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Neighbors petition Fife Council against warehouse plans

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A group of Fife residents don’t want a massive industrial facility as a neighbor because they fear the added sights, sounds and ground-rumbling vibrations from passing trucks would make their otherwise quiet streets unbearable.

Prologis, a developer and property manager of industrial sites around the world, wants to build a 1.7 million square foot commercial complex on 78.5 acres of land on the southern edge of Tacoma’s tideflats, at the city line between Tacoma and Fife. The land slated to be the home of warehouses and light industrial operations sits within Tacoma and is owned by the Port of Tacoma. The residents live right across 12th Street, in Fife.

“The most that we could do is to not give them a driveway,” Fife Public Works Director Russ Blount said, noting that the actual site is fully in Tacoma’s city limits, so Fife can only determine traffic mitigation efforts.

No permits have been submitted, and the development has to still undergo a series of environmental and traffic reviews that are expected in the coming months. The idea of building a commercial facility on the site, however, has been pondered for years. News that the port has reached a leasing deal with Prologis got residents worried about what is to come so they opted to take action sooner rather than later by voicing their concerns before permits have been filed.

A group of 50 residents who live around the site fear the planned widening of 12th Street, which is part of the traffic mitigation plan for the development, would mean more traffic, more noise and more diesel smoke flowing through their windows from trucks. They want a dedicated roadway to the complex off nearby 54th Street and a raised berm with street trees to block sounds and lights from the facility from bleeding into their neighborhood.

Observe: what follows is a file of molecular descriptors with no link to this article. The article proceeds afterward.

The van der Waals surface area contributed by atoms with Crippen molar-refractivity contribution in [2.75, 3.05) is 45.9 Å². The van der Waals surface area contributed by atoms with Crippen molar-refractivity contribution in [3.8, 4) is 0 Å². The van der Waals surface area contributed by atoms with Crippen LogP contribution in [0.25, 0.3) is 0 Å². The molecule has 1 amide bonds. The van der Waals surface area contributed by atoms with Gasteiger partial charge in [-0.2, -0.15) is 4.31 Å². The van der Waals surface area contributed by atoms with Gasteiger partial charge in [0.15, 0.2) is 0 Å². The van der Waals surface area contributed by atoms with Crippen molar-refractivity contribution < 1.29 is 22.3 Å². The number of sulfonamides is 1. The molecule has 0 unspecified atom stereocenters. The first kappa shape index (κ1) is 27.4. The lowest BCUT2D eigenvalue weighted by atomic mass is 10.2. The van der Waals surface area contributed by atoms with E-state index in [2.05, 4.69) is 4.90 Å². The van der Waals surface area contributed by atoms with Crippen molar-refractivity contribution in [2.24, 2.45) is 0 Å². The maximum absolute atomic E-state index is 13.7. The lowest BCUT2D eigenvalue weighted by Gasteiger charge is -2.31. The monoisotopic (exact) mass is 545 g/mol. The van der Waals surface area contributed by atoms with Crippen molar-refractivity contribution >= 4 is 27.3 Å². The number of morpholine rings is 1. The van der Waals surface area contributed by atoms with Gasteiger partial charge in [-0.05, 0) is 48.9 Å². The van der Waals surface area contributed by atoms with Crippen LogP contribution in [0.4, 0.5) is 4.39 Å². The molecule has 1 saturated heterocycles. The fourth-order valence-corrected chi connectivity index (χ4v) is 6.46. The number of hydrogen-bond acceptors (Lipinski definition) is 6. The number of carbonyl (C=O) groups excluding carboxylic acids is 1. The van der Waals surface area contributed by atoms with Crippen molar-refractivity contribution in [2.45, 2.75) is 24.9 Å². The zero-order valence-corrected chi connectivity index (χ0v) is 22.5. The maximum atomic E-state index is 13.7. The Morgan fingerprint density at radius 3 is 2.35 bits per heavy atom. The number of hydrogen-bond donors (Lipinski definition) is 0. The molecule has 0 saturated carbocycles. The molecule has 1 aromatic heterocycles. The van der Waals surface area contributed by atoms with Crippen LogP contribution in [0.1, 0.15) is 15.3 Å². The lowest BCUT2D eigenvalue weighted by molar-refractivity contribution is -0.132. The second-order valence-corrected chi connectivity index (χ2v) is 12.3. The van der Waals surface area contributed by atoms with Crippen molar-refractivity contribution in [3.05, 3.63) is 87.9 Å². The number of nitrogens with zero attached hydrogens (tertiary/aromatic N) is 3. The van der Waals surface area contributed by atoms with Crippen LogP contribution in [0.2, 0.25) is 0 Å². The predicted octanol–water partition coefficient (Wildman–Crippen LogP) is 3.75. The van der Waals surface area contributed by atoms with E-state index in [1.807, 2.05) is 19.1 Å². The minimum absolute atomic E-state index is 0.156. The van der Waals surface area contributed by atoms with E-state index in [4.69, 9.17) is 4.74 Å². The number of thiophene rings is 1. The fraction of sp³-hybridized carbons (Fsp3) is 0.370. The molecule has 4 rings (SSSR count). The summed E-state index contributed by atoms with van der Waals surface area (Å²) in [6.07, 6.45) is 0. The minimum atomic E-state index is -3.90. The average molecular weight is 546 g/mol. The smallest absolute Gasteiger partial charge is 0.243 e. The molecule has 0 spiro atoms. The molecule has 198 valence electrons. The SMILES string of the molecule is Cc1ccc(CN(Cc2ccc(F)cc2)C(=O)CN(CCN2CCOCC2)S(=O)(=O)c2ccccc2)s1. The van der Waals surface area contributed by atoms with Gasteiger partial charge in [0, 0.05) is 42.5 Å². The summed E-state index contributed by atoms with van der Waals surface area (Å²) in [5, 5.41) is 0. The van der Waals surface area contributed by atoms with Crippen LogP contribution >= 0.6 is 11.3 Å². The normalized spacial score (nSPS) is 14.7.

The Port of Tacoma is the lead agency on the project’s environmental review, with constant discussions with planning official from the cities of Tacoma and Fife regarding permits and mitigation efforts. The project will also have to pass a series of regional environmental reviews.

The working plans for the site has the San Francisco-based firm building up to 1.7 million square feet of yet-to-be determined warehouse, commercial and light industrial operations across four buildings at 5200 12th St. E. One proposed building would span 1.1 million square feet, another would total 227,000 square feet, another would have 185,000 square feet and the last building will cover 201,000 square feet. No tenants have been determined but Prologis typically leases space to manufacturers and distributors. It manages 15 million square feet of commercial spaces in Puget Sound, for example, including about 2 million square feet in Fife.

The proposed development calls for the widening of 12th Street East from two lanes to three lanes, sidewalks on the residential side, undergrounding of power lines and landscaping along 12th. A draft site plan shows the main access point to the four-building complex will be at nearby 8th Street to limit truck traffic on 12th Street.

The fact that such a large facility is being proposed on formerly vacant land that is so close to an established residential area is not lost on planners.

“In my mind, that calls for a bigger mitigation effort,” Tacoma Planner Ian Munce said, noting that the effort now is to develop design standards and traffic mitigation plans that both the developers and residents can accept. “Part of it is finding that sweet spot.”

Requiring too few mitigations would affect quality of life and safety of the neighbors, while too many restrictions could cause the land to go undeveloped. Both routes could tie up the issue with legal challenges for years.

“I have to be able to stand up and say we got the best deal we could get,” Munce said. “I am not there yet.”